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The 2018 NDAA contains an interesting provision being dubbed "The Amazon Amendment", which is described in Section 801  as  "....a program to procure commercial products through online marketplaces for purposes of expediting procurement and ensuring reasonable pricing of commercial products." (http://thecgp.org/images/Section-801-2018-NDAA.pdf)

Key Provisions:

  • "...is used widely in the private sector, including in business-to-business e-commerce..."
  • "...enables offers from multiple suppliers on the same or similar products..."
  • "...a procurement of a product made through an online marketplace under the program...is deemed to satisfy requirements for full and open competition...[and] to be an award of a prime contract for purposes of the goals established under section 15(g) of the Small Business Act.."
  • "....shall be made under the standard terms and conditions of the marketplace relating to purchasing on the marketplace..."
  • "...the award of a contract to an online marketplace provider ... may be made without the use of full and open competition."
  • "...the Comptroller General of the United States  shall submit... a report on small business participation..."

It seems obvious that Section 801 is implicitly referring to familiar online retailers such as Amazon, but it also seems companies like Grainger might also be included in the potential stable of eCommerce providers.  It's notable that they have acknowledged the potential effect on small business and are creating a reporting requirement to capture that.  

Is this innovation, or predation?

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Contractors in the construction business don’t generally pay Grainger catalog “list” prices, in my experience.  The government shouldn’t either.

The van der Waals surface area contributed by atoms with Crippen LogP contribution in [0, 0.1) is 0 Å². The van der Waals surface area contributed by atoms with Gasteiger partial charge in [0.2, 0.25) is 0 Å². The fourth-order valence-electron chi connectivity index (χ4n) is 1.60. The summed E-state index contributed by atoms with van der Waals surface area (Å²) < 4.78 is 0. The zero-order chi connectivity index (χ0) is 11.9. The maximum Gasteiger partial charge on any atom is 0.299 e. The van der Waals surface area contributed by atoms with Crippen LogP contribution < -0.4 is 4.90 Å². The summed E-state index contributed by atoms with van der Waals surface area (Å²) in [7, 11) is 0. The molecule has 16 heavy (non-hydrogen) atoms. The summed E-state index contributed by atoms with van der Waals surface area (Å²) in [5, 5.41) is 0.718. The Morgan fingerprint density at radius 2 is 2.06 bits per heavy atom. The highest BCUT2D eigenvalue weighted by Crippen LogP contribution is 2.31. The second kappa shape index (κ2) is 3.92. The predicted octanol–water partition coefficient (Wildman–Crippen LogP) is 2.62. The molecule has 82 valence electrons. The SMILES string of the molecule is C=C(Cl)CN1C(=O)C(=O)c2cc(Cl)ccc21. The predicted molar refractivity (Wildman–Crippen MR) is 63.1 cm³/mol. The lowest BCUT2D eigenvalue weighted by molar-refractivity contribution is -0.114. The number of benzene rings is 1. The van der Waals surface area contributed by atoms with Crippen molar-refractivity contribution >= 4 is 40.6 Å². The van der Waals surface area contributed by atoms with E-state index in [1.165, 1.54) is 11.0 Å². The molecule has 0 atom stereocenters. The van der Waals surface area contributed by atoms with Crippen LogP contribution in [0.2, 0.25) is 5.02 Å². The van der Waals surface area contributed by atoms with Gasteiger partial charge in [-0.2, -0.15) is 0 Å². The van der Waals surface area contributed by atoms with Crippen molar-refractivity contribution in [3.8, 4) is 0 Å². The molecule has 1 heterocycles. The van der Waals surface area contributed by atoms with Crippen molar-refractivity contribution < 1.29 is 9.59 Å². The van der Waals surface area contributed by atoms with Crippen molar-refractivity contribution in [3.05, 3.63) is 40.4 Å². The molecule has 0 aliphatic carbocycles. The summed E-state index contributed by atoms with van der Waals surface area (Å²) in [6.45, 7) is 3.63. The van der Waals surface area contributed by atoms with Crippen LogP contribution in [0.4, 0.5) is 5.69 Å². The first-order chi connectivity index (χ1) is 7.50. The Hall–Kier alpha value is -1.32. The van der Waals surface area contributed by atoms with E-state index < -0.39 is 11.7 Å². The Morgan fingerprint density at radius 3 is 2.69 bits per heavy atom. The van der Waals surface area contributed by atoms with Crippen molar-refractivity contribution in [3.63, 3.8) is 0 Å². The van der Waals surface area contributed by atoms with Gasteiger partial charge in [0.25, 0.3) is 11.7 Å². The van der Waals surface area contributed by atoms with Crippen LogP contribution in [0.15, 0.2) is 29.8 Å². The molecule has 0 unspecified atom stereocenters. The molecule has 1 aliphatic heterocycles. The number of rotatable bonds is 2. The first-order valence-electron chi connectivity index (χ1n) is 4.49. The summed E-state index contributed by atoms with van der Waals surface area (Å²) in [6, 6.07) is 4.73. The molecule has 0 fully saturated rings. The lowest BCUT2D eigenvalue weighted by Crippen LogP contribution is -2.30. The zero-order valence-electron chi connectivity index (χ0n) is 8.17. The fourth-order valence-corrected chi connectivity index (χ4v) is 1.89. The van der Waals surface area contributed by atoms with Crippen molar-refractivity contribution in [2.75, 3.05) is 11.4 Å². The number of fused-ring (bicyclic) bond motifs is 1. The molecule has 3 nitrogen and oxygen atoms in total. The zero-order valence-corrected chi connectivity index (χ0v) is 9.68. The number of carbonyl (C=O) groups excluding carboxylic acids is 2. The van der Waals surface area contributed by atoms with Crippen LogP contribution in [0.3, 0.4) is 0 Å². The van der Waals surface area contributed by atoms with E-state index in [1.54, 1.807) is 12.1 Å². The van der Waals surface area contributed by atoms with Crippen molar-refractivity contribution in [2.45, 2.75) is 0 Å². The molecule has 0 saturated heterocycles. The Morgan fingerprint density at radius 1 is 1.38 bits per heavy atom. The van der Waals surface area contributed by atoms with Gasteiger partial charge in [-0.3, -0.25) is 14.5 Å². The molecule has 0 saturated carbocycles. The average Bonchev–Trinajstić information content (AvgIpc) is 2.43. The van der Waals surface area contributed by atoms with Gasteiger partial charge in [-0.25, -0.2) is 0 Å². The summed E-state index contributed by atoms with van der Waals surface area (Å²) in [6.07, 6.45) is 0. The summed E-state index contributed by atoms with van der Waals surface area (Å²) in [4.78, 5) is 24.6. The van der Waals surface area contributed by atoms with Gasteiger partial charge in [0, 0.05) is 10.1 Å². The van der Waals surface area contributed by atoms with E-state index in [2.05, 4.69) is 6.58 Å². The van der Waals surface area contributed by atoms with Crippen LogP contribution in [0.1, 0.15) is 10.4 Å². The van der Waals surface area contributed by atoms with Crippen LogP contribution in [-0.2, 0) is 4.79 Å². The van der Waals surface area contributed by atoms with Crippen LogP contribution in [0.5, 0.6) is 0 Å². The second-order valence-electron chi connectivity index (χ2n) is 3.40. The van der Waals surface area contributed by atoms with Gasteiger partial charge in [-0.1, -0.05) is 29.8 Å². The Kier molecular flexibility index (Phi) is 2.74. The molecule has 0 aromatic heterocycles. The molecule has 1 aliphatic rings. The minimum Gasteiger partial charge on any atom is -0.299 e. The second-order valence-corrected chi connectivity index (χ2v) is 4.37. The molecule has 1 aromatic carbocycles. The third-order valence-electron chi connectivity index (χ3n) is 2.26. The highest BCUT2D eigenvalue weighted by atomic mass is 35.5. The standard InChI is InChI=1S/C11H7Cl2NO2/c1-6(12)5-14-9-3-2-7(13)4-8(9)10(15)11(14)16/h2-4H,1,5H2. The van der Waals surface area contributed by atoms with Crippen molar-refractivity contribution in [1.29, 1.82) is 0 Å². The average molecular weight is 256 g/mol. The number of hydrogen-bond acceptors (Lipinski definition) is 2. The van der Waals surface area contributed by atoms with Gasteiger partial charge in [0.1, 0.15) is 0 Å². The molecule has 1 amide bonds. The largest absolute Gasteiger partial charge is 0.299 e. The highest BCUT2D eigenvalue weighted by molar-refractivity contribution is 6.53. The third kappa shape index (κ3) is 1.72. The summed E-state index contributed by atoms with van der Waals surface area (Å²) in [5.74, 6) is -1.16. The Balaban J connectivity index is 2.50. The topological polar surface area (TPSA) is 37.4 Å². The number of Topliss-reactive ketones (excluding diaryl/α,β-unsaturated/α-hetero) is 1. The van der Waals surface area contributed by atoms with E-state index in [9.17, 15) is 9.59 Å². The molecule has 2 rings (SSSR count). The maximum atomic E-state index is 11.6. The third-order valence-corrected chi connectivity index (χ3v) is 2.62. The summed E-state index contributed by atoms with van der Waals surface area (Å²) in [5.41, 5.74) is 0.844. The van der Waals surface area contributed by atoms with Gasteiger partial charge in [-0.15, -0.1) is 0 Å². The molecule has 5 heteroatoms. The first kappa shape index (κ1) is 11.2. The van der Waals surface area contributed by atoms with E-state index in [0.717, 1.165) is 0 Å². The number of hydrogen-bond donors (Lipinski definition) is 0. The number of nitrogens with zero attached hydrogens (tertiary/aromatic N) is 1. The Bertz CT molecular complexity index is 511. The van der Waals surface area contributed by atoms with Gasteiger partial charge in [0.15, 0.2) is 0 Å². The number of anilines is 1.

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For the Federal Government the best on line market place is FEDBID.com (recently bought by Compuserve).  You post commerical products and can have multiple bids in hours.  If you provide several days, the bidders  make multiple bids lowering the price even more.  FEDBID has ensured they comply with all Federal regulations and will even post the requirments over $25K to FEDBIZOPPs automatically for you.  We have used them for well over 10 years and there is nothing easier or better. Without thier services we would have to increase our staff substantially.  We do not pay them a fee, they get that from the awarded vendors.  Our analysis is that the heavy competition lowers the price more than thier fee (1 to 3%) increases it. 

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Well dang it I thought this new provision provided an opportunity with regard to this discussion (referenced below)  and then I read closely and lo and behold not yet!   Why?   Well to my amazement  the provision has added a new definition to commercial item acquisition that  appears to have left Kickstarter by the wayside.   And really "Commercial Product" now means a COTS item that is not a service?  Too bad Kickstarter not yet and come on bill writers try using familiar and already defined words and quit inventing new ones!   

 

COMMERCIAL PRODUCT.The term ‘‘com-

8 mercial product’’ means a commercially available off-

9 the-shelf item, as defined in section 104 of title 41,

10 United States Code, except the term does not in-

11 clude services.

12

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